The arts were in freefall this time last year. COVID-19 restrictions had shut everything down and artists and arts organisations were reeling from a dramatic loss of income, as well as the prospect of a bleak future. Somewhat belatedly, the Federal Government offered various forms of assistance from late June onwards.
Given the continuing challenges, has the government brought the arts in from the cold in Tuesday‘s budget? The budget statement notes the effects of the pandemic on the creative and cultural sector “have been severe” and the sector “continues to feel the effects of COVID‑19 as social restrictions are eased.”
The budget delivered around $300 million to “help activate and support the successful re‑opening of Australia’s creative and cultural sector”.
It is encouraging the Government has admitted to the challenges facing the sector. But has it really come to the rescue with new money, or is it playing with the figures? There are some winners here, but sadly, overall, not a huge amount has changed.
There will be more for the film industry and the Australian Children’s Television Foundation; the Australia Council will receive an extra $5 million on last year’s budget, but this had already been allocated for regional touring of performing arts shows.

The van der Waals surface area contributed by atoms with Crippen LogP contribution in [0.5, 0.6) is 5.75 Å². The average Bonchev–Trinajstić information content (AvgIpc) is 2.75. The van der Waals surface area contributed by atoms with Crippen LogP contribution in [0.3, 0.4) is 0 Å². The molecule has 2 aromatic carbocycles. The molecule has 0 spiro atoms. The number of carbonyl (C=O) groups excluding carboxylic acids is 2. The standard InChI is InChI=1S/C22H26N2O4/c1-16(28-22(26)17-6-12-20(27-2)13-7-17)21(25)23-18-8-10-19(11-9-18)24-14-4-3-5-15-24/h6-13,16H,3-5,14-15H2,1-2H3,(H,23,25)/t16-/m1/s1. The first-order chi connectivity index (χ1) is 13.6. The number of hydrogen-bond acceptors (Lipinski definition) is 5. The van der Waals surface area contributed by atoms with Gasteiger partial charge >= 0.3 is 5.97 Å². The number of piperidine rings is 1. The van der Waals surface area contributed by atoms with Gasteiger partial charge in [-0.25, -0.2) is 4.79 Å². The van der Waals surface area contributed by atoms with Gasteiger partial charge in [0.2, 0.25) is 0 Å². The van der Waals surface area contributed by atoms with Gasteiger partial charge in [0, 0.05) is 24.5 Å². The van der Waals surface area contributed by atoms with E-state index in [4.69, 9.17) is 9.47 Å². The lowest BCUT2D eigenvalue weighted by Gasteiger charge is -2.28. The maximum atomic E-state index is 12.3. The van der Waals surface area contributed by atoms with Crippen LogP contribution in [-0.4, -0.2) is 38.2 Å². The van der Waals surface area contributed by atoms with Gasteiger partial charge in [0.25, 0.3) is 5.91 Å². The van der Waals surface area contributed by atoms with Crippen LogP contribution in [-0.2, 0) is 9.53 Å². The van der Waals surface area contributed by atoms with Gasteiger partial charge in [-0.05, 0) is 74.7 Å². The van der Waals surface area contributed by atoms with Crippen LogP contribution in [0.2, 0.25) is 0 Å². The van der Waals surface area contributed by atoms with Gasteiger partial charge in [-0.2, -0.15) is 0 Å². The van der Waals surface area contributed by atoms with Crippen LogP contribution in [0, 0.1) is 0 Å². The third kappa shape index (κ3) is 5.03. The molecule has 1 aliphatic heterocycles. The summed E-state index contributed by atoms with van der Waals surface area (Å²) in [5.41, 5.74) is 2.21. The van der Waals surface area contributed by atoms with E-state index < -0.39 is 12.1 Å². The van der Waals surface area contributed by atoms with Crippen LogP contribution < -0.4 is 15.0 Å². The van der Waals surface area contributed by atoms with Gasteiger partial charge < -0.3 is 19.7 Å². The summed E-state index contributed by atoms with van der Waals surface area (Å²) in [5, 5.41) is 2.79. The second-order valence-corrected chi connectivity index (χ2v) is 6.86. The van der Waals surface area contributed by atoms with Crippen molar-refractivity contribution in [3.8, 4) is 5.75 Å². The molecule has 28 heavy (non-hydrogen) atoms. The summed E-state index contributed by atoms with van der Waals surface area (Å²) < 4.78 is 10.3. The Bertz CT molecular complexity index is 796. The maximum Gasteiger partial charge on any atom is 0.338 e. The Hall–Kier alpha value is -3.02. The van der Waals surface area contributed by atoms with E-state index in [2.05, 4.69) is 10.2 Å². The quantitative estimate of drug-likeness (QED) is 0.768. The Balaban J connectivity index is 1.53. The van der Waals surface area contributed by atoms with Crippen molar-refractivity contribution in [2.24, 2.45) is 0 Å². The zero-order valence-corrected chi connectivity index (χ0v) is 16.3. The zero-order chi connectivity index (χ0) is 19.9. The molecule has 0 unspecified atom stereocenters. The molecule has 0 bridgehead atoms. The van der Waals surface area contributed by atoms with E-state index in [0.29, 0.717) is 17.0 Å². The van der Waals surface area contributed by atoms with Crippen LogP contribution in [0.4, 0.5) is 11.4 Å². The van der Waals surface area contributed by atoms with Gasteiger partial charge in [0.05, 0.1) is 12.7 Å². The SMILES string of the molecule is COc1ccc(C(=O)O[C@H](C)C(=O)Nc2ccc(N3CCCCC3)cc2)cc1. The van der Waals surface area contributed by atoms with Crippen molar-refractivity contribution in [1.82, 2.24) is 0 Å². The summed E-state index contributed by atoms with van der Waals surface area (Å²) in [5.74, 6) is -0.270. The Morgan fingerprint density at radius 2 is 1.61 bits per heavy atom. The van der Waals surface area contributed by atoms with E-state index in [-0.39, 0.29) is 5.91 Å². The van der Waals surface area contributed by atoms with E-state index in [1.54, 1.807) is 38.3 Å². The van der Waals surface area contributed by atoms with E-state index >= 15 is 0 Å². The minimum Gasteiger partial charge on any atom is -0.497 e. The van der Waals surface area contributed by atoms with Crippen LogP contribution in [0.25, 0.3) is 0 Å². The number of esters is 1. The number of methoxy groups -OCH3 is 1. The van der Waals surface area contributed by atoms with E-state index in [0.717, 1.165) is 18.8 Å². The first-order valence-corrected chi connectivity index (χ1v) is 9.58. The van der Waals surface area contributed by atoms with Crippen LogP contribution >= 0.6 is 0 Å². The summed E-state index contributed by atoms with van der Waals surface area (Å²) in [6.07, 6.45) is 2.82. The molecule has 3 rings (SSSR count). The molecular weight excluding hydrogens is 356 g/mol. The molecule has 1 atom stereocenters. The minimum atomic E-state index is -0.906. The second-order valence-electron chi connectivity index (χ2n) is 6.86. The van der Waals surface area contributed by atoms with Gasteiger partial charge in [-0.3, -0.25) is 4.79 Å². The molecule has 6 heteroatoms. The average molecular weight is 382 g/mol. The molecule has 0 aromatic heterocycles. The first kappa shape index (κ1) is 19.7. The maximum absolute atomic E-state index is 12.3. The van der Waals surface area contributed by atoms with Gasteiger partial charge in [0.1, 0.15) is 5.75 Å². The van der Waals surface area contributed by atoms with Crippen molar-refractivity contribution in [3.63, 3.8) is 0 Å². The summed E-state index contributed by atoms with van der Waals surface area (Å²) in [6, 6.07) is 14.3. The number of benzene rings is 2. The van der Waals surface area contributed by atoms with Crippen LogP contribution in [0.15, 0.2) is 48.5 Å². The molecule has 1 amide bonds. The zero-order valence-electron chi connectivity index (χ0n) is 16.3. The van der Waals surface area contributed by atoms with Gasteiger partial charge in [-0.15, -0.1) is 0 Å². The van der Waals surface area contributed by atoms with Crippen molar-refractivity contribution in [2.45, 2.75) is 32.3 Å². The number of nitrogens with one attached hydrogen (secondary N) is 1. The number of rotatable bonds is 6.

At the same time, important national entities, such as the National Archives, are ignored. The ABC (funded triennially) will receive an increase of $4.7 million (0.45 per cent of its budget), but will then see its budget decline by 0.85 per cent in 2022-23. Is the government trying to slowly erode the ABC in the longer term?
The Australian Film and Television School will also lose $2.3 million (9.3 per cent of its budget), a sizeable amount for a relatively small operation. Screen Australia, however, receives an increase of $17.9 million (19.5 per cent of its budget). SBS also gets an increase of $13 million (4.4 per cent). However, this SBS funding is also expected to decline after 2021-22.
Many initiatives in this $300 million have already been announced. The extra $125 million for the arts COVID package RISE was announced in March and we were told on the weekend about an extra $79.9 million for Australia’s national collecting institutions.
There is a new Regional Arts Fund of $3 million for local museums, galleries and historical societies and another fund of $11.4 million for other regional arts activity. In April, Arts Minister Paul Fletcher spoke of a desire to re-allocate arts funding from the city to the regional areas.
A further $10 million has been provided to Support Act, to help musicians and road crew with financial or health problems. They were given $10 million in April 2020 for the same purpose.
The extra money for national collecting institutions breaks down to
- $7.4 million for the Australian National Maritime Museum
- $7.1 million for the Bundanon Trust
- $11.3 million for the Museum of Australian Democracy at Old Parliament House
- $2 million for the National Film and Sound Archive
- $34.6 million for the National Gallery of Australia
- $9.9 million for the National Library of Australia
- $6 million for the National Museum of Australia
- $1.6 million for the National Portrait Gallery of Australia.